Lisa Aihara is a visual artist working with watercolor, hand-lettering, illustrations, and graphic design. A mama of two, Lisa draws (pun intended) inspiration from her own life, her sense of humor, and her knack for storytelling. From her silly comics about the struggles of motherhood to her illustrative branding work seen throughout Little Tokyo in Los Angeles, she brings her playful style to create an emotional connection. She is also the illustrator for the children’s book Change-Maker Village and contributing writer to the Red Tricycle.
This month we had the pleasure of sitting down with Lisa who shared a little bit about her day-to-day life, her art, her journey and the ups and downs of parenting two littles while pursuing her creative passions. Check out the Q&A below and don't forget to snag a piece of Lisa's work in the August edition of the Polished Post.
PP: Tell us a little bit about yourself (you, where you live, your family, your career)
LA: I live in Los Angeles with my husband Steven, almost-3yo son, and a brand-new 4-month-old daughter. In my past life, I built a digital marketing career that I’m super proud of, with a resume full of brag-worthy companies like Disney, Hulu, and Experian. But then I started my own business in 2016 to pursue my creative passions, and haven’t looked back since.
PP: Tell us a little bit about your journey as an artist. We would love to hear your story – how you got started, where you are now and all the ups and downs in between.
LA: I like to call my journey a bit of a scavenger hunt if you will. Even before the switch from corporate to entrepreneurship, I’ve always been jumping from one thing to another, following my curiosities. That never stopped, and I also did the same thing as an artist—starting from greeting cards, to wedding stationery, to branding design, to children’s book illustrations, spanning across mediums like calligraphy, lettering, doodling, web/branding/merchandise/graphic design.
I always struggled with this notion of having to be a specialist at something, because there are so many things in this world that looked too fun to pass up. And I love fun, I love to play. I love finding something I’ve never done before and then that rush of glee when something starts clicking. I’m a junkie for it. So I’ve picked up all these treasures along this journey that I absolutely love—it’s not curated, it’s kind of a mess, but it’s mine and I wouldn’t change it for the world.
PP: How have things changed for you since the start of the pandemic? (both professionally and personally)
LA: Has any of us come out unscathed from this pandemic? And I don’t just mean it in a way where we’ve all been hurt—we’ve all had some sort of scar to show for it, whether it’s because of something you did, something someone did to you, what happened in the world that affected you… it was all compounded in the last year or so (and it feels like it’s been 5 years, doesn’t it?)
The most profound change for me was that I have become much more compassionate, or at least am consciously trying to be. In my personal life, I welcomed my second child, my first girl, during the pandemic. I also saw and was affected by the discourse, the trauma, the conflicts that others were encountering; this fire that was ravaging us. Of civil unrest, of distrust in authority, of detesting each other for the views that we had.
To be very frank about my own position, I am an Asian American (Japanese American) woman who stands with Black lives, am hopeful for the science, got vaccinated, and voted for Biden. What feels sad for me is how these statements have become so very incendiary—sure, politics was always a more or less “private” topic, but I can’t help but notice how we’ve all seemed to forget how to have discussions. How to agree to disagree. How to argue without attacking. I truly believe that we are great as a group because of our differences, and because we’re a nation that allows all views to be heard—and there’s no right or wrong there. In fact, one of my favorite quotes is “We all fight because we are all right.” This is a work in progress for me too, to not criticize someone for having different views as me, but I’ve really been working hard exercising my muscle for compassion, never forgetting that no matter how detestable I may feel someone’s beliefs are, they are human with human flaws and human emotions. It’s easier for me to discount them as monsters, but I want instead to approach them with kindness. That’s definitely not the same person I was before all of this, and it’s exhausting, which must mean it’s the right path for me to be on and the right practice to take on.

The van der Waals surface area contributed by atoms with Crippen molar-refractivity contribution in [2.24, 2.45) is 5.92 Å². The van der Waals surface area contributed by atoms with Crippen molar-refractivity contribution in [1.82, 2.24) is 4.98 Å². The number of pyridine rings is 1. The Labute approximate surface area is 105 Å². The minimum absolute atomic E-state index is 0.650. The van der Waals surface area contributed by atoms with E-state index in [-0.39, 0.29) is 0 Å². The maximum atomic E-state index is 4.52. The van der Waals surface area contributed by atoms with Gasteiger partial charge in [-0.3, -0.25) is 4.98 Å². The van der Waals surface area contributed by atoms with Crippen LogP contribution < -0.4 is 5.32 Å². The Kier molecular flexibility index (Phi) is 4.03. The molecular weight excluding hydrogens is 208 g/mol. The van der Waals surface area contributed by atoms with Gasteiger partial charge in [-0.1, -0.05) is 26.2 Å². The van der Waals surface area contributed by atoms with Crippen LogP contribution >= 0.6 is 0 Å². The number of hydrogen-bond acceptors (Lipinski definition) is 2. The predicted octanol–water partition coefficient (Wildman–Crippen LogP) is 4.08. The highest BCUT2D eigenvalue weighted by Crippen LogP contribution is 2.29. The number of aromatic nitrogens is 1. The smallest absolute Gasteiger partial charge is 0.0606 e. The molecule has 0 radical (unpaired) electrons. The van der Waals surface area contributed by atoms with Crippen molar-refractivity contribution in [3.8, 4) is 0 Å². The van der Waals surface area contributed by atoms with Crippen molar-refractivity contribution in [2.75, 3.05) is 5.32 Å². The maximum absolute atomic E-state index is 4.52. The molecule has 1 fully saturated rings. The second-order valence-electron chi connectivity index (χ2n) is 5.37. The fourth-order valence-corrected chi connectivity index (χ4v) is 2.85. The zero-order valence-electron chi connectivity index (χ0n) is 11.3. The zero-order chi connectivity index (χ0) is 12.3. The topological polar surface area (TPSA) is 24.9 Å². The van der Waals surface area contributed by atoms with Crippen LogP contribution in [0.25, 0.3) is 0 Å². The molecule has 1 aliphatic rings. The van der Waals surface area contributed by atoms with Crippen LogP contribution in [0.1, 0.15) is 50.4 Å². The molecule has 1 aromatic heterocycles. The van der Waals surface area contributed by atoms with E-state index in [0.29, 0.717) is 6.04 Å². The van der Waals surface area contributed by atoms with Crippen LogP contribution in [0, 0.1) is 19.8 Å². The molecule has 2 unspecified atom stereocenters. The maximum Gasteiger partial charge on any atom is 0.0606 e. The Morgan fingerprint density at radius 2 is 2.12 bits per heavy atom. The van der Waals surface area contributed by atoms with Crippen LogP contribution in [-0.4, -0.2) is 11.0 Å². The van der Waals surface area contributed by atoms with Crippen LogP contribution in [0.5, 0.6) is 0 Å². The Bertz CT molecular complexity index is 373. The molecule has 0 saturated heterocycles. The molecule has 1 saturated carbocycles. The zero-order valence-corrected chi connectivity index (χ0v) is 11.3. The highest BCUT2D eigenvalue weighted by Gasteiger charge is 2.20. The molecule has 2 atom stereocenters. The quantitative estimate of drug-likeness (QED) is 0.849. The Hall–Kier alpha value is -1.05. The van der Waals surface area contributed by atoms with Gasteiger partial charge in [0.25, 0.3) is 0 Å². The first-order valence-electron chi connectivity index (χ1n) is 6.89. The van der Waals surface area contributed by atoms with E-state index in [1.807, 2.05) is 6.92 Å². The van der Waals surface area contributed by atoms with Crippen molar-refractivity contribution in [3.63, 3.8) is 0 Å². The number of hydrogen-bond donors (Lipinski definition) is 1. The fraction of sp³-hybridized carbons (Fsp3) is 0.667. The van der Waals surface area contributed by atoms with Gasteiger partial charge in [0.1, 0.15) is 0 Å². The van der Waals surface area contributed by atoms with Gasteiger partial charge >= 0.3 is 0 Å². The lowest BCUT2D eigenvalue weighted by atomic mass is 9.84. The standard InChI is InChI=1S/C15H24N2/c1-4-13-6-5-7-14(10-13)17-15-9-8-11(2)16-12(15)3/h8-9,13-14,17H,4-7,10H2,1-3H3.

PP: Where do you find inspiration these days? Is there anyone in particular in your life who inspires you?
LA: My son is at that age now where he is going through life with such intense joy and passion. Everything really matters to him, in a way that I think we’ve all forgotten how to. It’s inspired me to give a sh*t about things, which really influence the way that I work too.
PP: Share a little bit about your daily life – what does the typical routine look like for you?
LA: Oh man, I really wish I had a routine right about now—that’s always the advice for managing life with a toddler, and I definitely haven’t gotten into that (please don’t ask us about our bedtime routine or lack thereof).
Life with a baby and a toddler is pretty nuts, but luckily I have a husband who is like in it with me—I’m not his manager or his coach, we’re like in the trenches together. I wake up to my still-nursing toddler son waking me up at around 5am, and then he lets me lounge around with him while he gets milk with me in bed. Then the baby (who is the chillest baby I’ve ever met) will start cooing and asking to start the day at around 6:30am so we all get up to make breakfast. Then it’s nonstop playing or baby fussing or toddler tantrum or preschool home school learning time or feeding or squeezing in some work or… if you’re a mom, you know. This is until my husband gets home around 2pm during the toddler’s nap (he’s on an early shift). So from there, we sort of switch main parent duty, I get to do a little bit of uninterrupted(ish) work, then dinner, bedtime, I usually fall asleep with the toddler, waddle over to my bed at midnight, baby wakes up for a feeding at 4am until… groundhogs day.